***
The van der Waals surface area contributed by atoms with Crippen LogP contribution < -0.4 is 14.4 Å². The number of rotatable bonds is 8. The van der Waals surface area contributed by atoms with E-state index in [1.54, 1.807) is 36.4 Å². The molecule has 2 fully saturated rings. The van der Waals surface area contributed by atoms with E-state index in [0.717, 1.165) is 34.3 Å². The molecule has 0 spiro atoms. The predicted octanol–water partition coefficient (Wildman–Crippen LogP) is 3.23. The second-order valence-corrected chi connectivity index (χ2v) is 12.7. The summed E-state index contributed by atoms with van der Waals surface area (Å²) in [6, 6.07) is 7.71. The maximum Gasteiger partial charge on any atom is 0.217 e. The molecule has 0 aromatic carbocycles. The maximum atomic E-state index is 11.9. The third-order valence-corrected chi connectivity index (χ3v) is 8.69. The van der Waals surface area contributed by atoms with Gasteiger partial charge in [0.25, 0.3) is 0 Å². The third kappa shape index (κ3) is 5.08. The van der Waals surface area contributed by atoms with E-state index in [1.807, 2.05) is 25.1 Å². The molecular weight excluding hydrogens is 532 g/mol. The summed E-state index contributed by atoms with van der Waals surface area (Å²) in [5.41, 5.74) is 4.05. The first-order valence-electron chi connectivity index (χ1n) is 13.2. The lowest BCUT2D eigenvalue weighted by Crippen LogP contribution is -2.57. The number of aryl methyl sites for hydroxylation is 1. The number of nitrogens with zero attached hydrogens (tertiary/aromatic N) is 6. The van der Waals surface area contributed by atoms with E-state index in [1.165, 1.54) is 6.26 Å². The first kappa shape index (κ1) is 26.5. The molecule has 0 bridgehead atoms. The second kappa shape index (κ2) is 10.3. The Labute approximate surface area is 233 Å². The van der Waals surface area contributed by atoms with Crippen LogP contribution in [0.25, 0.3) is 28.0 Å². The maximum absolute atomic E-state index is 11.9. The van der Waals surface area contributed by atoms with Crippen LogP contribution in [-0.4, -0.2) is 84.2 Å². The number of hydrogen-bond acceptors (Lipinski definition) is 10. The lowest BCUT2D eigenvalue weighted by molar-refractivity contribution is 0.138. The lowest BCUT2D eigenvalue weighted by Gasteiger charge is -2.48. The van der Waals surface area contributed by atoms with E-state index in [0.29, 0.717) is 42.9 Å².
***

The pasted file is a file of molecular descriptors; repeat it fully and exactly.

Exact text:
The van der Waals surface area contributed by atoms with Crippen LogP contribution < -0.4 is 14.4 Å². The number of rotatable bonds is 8. The van der Waals surface area contributed by atoms with E-state index in [1.54, 1.807) is 36.4 Å². The molecule has 2 fully saturated rings. The van der Waals surface area contributed by atoms with E-state index in [0.717, 1.165) is 34.3 Å². The molecule has 0 spiro atoms. The predicted octanol–water partition coefficient (Wildman–Crippen LogP) is 3.23. The second-order valence-corrected chi connectivity index (χ2v) is 12.7. The summed E-state index contributed by atoms with van der Waals surface area (Å²) in [6, 6.07) is 7.71. The maximum Gasteiger partial charge on any atom is 0.217 e. The molecule has 0 aromatic carbocycles. The maximum atomic E-state index is 11.9. The third-order valence-corrected chi connectivity index (χ3v) is 8.69. The van der Waals surface area contributed by atoms with Gasteiger partial charge in [0.25, 0.3) is 0 Å². The third kappa shape index (κ3) is 5.08. The van der Waals surface area contributed by atoms with E-state index in [1.807, 2.05) is 25.1 Å². The molecular weight excluding hydrogens is 532 g/mol. The summed E-state index contributed by atoms with van der Waals surface area (Å²) in [5.41, 5.74) is 4.05. The first-order valence-electron chi connectivity index (χ1n) is 13.2. The lowest BCUT2D eigenvalue weighted by Crippen LogP contribution is -2.57. The number of aryl methyl sites for hydroxylation is 1. The number of nitrogens with zero attached hydrogens (tertiary/aromatic N) is 6. The van der Waals surface area contributed by atoms with E-state index in [1.165, 1.54) is 6.26 Å². The first kappa shape index (κ1) is 26.5. The molecule has 0 bridgehead atoms. The second kappa shape index (κ2) is 10.3. The Labute approximate surface area is 233 Å². The van der Waals surface area contributed by atoms with Crippen LogP contribution in [0.25, 0.3) is 28.0 Å². The maximum absolute atomic E-state index is 11.9. The van der Waals surface area contributed by atoms with Crippen LogP contribution in [-0.4, -0.2) is 84.2 Å². The number of hydrogen-bond acceptors (Lipinski definition) is 10. The lowest BCUT2D eigenvalue weighted by molar-refractivity contribution is 0.138. The lowest BCUT2D eigenvalue weighted by Gasteiger charge is -2.48. The van der Waals surface area contributed by atoms with E-state index in [0.29, 0.717) is 42.9 Å².